Should the FDA have done more months ago about an impending baby formula shortage?
Steve Kelman asks whether any well-placed Food and Drug Administration officials could have anticipated the current baby formula shortage.
Blog readers will know I am the opposite of a fed basher. I start with the assumption that civil servants are conscientious and dutiful, though of course I accept that in a specific case it can be proven otherwise.
I am asking myself whether the infant formula shortage is an example of "proven otherwise."
Abbott Labs produces 48% of the infant formula sold in the US, of which about half is produced at their Sturgis, Michigan facility. As has been widely reported in the media, in February Food and Drug Administration inspectors investigated complaints and reports of several infants becoming severely ill after drinking infant formula from the facility. After the inspections, Abbott closed the facility. Several months later, with the loss of the Michigan plant supply, significant formula shortages were reported and became a big news story.
I am assuming—though I don't know for sure—that there was at least one person among those working for the FDA on infant formula (I believe they have nine employees working on infant formula in total) who knew, because their job was to monitor the industry, that the Michigan facility was the source of almost a quarter of U.S. formula supply.
So one would have wished to see this employee realize that it was only a matter of time till the shutdown would create a supply problem. Doing that wouldn't have required any extra work or investigation, just a bit of forethought. And one would have liked it if that employee then asked the follow-up question, "What should the FDA do now to avoid this problem in a few months?" The employee might have known an answer to that question just based on their existing knowledge—it turns out that the U.S. already imports formula from an Abbott facility in Ireland, and that Chile, Mexico and the Netherlands have infant formula production capacity that could supply the U.S. market.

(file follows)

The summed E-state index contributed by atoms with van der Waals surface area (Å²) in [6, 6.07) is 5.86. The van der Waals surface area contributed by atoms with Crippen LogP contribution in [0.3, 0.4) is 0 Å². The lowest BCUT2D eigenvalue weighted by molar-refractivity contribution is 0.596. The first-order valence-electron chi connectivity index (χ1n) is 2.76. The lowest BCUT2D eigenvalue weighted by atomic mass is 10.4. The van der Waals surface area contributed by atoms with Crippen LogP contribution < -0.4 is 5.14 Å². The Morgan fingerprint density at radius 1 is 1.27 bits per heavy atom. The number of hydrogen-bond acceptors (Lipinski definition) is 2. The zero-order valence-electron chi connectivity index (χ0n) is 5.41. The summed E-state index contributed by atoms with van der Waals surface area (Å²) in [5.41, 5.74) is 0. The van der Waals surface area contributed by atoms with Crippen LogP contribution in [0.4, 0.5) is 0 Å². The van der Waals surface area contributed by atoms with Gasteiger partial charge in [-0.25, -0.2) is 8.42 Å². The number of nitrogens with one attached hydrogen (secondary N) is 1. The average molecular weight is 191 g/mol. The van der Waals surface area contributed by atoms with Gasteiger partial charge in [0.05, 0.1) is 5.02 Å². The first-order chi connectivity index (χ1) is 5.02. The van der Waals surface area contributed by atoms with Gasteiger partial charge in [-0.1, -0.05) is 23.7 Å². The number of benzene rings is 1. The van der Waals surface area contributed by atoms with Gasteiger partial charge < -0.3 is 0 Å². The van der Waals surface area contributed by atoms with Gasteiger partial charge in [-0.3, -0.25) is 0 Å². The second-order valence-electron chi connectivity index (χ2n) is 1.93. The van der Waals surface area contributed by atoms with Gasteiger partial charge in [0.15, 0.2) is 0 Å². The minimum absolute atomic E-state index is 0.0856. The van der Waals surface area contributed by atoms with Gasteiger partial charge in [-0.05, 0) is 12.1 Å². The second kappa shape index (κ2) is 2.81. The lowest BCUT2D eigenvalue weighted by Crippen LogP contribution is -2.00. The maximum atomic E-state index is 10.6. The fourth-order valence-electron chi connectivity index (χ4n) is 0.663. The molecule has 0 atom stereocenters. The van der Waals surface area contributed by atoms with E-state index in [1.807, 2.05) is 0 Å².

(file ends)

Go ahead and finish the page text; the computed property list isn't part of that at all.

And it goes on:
The next step would probably have been beyond the scope of the employee's job—actually requesting an assignment to figure out how to get more supply from foreign manufacturers or, more likely, working to get this assignment passed to a more appropriate person.
Apparently, none of this happened. Nobody at the FDA sounded an alarm that in a few months the country would have a predictable crisis on its hand.
I hope blog readers, including those who are feds themselves, will agree that some folks at FDA failed to take some simple steps that could have averted this crisis.
As a non-basher, I think it is appropriate to blame whoever did this. It would appear that they had such a narrow idea of their job responsibilities that if their job description didn't explicitly say "report supply disruptions that can affect product availability," they felt no responsibility to do so. (If this was somehow in their job description, it's even worse of course.)
The larger problem this raises is the extent to which federal employees will not take modest steps to go beyond their job descriptions to serve the public. I of course hope that the kind of behavior we saw here would be very unusual, but the problem here occurred in an agency with a strong public health mission, and I fear this would occur more often than we would wish.
This incident should lead feds to look inward and honestly ask themselves what they would do – and how we can do better.